The foundational agreement of sobriety—that I want to stay alive—flickers. Like a single lightbulb hanging in the dark basement of any horror movie. Maybe a lightbulb is a little on the nose, after all, the movies use darkness as a practical manifestation of the unknown. Maybe the visible and invisible is a little on the nose. I have been thinking about Jaws and how the shark doesn’t appear on screen until the last 30 minutes and how that isn’t at all what Spielberg set out to do. They couldn’t get the mechanical sharks to work: first on the lot in Burbank and then in the shallows of Martha’s Vineyard, the beasts sputtered in the saltwater and whirred down. It was only during filming—weeks past timeline and millions over budget—that the idea struck to use the malfunction to their advantage. I have been thinking about the concept of a generative accident.
I open each day now like a litigator cross-examining the foundational agreement of sobriety—that I want to stay alive. I have been thinking about the good courtroom dramas. I have been you can’t handle the truth-ing myself out of writing honestly. Maybe the answerable and unanswerable is a little on the nose. Maybe I ordered the code red, or want to. I would like a little bit of clarity. I would like to know the exact number of drinks that won’t kill me.
In my second AA meeting I said alcohol feels like the shark in Jaws: I meant that I don’t see it but it’s always there, it’s always threatening me, always calling me to the water, promising me if I just find a bigger boat I can take it down. I’ve written about drinking many times and it never works; the writing doesn’t accomplish what I want it to. Once I imagined naming a thing, seeing a fin and yelling shark, could dull its teeth.
The world is in a lockdown and I’ve been watching movies to pass the time. In an abandoned hotel ballroom in the Colorado Rockies, Jack Torrance drops his face into his hands and mutters: I’d give my god-damn soul for just a glass of beer. A moment later the bar is fully stocked. A bartender in maroon lapels is telling Jack his credit’s just fine, a glass of bourbon is being poured and five months on the wagon are being sent off with a toast. Stephen King disowned Kubrick’s adaptation immediately, felt Nicholson was too bonkers right off the bat, that he didn’t earn the tragedy. My roommate keeps a bottle of American Honey on top of the fridge and six or seven times a day I twist the cap off, feel it stick a bit on the hardened sugar, and inhale deeply: floral, oak-splintered muddiness. I fantasize about elevator doors sliding open and a tidal wave of red wine rushing out, breaking against the walls. This is what I want my writing about drinking to feel like: a force I kneel before, head bowed, positive it will take me with it.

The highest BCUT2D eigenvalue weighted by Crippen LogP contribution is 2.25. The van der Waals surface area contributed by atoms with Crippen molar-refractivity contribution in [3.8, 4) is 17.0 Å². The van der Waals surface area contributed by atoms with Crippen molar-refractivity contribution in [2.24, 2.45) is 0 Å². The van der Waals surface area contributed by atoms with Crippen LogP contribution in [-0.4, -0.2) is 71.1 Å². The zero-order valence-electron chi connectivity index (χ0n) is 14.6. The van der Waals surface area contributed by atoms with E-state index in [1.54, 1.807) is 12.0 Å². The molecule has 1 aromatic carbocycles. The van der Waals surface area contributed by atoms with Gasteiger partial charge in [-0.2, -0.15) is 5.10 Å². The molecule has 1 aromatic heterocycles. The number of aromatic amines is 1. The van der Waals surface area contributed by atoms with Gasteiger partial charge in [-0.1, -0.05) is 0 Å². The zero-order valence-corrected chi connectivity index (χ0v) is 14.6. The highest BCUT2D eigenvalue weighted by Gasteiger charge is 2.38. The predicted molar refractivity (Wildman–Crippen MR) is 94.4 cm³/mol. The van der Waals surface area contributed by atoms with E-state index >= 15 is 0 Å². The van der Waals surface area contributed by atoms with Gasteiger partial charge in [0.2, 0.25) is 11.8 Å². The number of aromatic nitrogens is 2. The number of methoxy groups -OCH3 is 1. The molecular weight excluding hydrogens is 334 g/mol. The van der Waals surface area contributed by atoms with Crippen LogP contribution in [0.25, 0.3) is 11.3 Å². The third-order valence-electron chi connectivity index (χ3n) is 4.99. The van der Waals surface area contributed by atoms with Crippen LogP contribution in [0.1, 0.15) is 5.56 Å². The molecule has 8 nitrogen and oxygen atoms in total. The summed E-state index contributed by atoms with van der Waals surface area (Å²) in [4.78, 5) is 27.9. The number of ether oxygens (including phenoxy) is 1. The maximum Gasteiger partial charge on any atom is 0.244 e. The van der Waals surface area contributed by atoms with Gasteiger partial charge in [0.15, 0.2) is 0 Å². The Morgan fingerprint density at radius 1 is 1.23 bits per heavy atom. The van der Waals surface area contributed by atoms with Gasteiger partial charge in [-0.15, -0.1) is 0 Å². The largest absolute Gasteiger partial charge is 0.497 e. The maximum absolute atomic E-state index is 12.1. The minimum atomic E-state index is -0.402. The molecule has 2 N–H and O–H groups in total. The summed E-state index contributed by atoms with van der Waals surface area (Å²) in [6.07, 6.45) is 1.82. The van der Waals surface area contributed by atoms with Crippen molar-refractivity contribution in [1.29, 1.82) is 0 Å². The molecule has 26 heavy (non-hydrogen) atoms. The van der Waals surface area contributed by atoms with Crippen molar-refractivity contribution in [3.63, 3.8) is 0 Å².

The world is in a lockdown and I’ve been revisiting the foundational agreement of sobriety—that I want to stay alive. Maybe The Shining was a little on the nose: an alcoholic with writer’s block and cabin fever. After Stephen King got sober he published a sequel in which a grown Danny dons the mantle of addict, attempts to wrestle his demons in AA. King said in an interview that the real ghosts are his memories.
A bottle of whisky slipped into a purse en route to babysit a friend’s toddler. A 22-year-old fast asleep in a snowbank on the outskirts of Iowa City. I imagine my own memories as ghosts: poltergeists that can move objects out of sheer rage, pure red jealousy. How dare I ignore them? In the time it takes me to blink, they open every cabinet in the kitchen, line up the wine glasses on the counter. Jump cut: the glasses strewn, stems broken in a pool of, is it red wine? Jump cut: someone’s passed out on the floor, just out of frame. A contorted shadow with maroon-stained teeth. The cabinets close quietly, appeased.
The world is in a lockdown and I spend eight hours a day at my kitchen table copy-editing blog posts for garage door manufacturers and material handling companies. I am lucky to have a job and I say this to myself often. I take lunchtime walks, wave across the street at my neighbor whose daughter, despite it all, has just learned to ride a bike. She leans forward in her purple tank top, lips pursed with concentration. It’s April but the air holds the damp heat of June. Thunderstorms are on the forecast already. Overhead the grey clouds push in: huge and gothic, crackling with electricity. I think about Twister and the scene where Helen Hunt stands frozen in front of the tornado, transfixed, unable to move out of its path; about how some of us are programmed to love that which wants our ruin.
Maybe a storm metaphor is a little on the nose. Another foundational agreement of sobriety is this: I have a terminal disease, meaning it will, without doubt, kill me if I let it. I understand this. I do. And even still, even despite the understanding, a girl in a purple tank top moves a bicycle forward, and maybe this time will be different.